Every time I hear the phrase “content is king,” I cringe. That phrase is probably the second most over-used cliche in the SEO industry—right behind “SEO is dead.” Yet, they both have something in common: They’re not right, but not completely wrong, either.
SEO has certainly evolved over the last decade and that likely will continue. Much of what SEO was 10 years ago is surely dead today, but that stuff was never considered good Web marketing anyway. Good SEO continues to thrive as it continues to evolve.
Content is still a very important part of an online marketing strategy, but it is not the end-all of a successful campaign. It’s a crucial piece, but content alone is not enough, despite what we have been taught to believe by the search engines. Just because you write it does not mean it will drive traffic!
The Importance of Content
In any marketing medium, your content is your message. If your content sucks, your message sucks. I could think of a dozen movies that would have been infinitely better had they been written by more skillful hands. The concept was cool, but it just utterly failed to deliver.
Poor writing can make a good concept go bad. Think about that as you build your website and engage in online marketing. Crappy content can make your marketing efforts dead in the water before you even launch.
Every website needs a message. Think of the Web like TV advertising vs. radio advertising. You can’t produce a good radio ad without content, but the same is not true with TV, since you can use pictures to help tell your story. However, most TV ads contain content anyway—either verbally or via words on the screen—to go along with the pretty pictures.
There is a reason for this: Content sells. In fact, if you look, you’ll notice content in the most unlikely of places! Pick up a bag of chips and you can read the “story” of the chips’ journey to mouthwatering deliciousness. Go to any museum and you can learn about what you’re seeing via content plaques on the wall. Pass by any billboard and you see words of content that help the pictures sell the products.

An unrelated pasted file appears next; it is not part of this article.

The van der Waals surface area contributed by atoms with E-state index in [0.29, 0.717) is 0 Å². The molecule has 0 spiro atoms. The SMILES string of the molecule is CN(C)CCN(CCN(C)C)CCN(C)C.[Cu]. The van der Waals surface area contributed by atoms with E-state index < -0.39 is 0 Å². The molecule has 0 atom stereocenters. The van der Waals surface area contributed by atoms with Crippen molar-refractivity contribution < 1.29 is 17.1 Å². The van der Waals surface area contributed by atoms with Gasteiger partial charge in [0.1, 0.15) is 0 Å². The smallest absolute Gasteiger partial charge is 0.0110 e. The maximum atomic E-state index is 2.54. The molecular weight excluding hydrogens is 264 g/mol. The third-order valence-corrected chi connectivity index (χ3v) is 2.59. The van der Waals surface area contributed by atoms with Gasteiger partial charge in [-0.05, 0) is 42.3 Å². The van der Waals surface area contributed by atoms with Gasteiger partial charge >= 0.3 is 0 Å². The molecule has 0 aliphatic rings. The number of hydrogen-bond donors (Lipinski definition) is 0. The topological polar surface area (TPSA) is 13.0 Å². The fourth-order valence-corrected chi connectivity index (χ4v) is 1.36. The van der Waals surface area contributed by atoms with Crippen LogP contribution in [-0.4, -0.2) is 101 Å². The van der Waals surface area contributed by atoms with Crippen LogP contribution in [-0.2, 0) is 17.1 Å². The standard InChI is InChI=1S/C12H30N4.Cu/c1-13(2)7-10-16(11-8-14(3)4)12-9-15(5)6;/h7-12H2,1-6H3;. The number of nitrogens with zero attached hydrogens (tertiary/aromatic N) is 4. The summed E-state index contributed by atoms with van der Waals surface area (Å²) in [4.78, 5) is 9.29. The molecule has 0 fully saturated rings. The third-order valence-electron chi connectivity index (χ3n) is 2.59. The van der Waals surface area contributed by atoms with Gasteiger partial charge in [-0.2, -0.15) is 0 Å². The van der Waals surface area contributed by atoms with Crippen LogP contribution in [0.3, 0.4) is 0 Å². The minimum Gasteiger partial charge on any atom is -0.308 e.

The power and value of content cannot be underestimated. Yet, there is more to this story to make content successful.
Don’t Shoot the Messenger
Content without a message delivery system is like a vehicle without an engine, a bike without tires, and a script without an actor. How many times have you walked away from a movie thinking it was pretty good, just not great? You liked it, but something just didn’t gel with you.
Most people probably don’t realize how easily it is to destroy a great script because it was delivered through bad actors, bad directors, bad editing, bad sound, bad music, or studio mismanagement. This isn’t the fault of the content, it’s the fault of those who are in charge of the vehicles in which the content is delivered.
This means that the messenger is equally as important as the message in creating a successful online marketing campaign. And in online marketing, there are plenty of ways to screw up the message delivery: SEO, PPC, Twitter, Facebook, link building, etc. The good news is, there are plenty of ways to implement excellent message delivery: SEO, PPC, Twitter, Facebook, link building, etc.
Unfortunately, most Web marketing campaigns revolve around OK content with OK delivery. But, too often, when people embark on Web marketing campaigns, they focus on either the delivery or the content. This means they are either doing a great job of pushing mostly useless content or they have great content that isn’t really hitting the target audience.
Either way, it’s a fail.
Content can be king, but king of what? Without the messenger to deliver the content, it’s a very small kingdom indeed. Both the message and the messenger play an equal role in the success of your online marketing efforts. Just like a movie must have a great script along with great actors, directors, etc. in order to be a blockbuster (Transformers 1-3 are the clear exceptions!), your online marketing efforts need a balance of both great content and great content delivery, regardless of what medium you choose to deliver them in.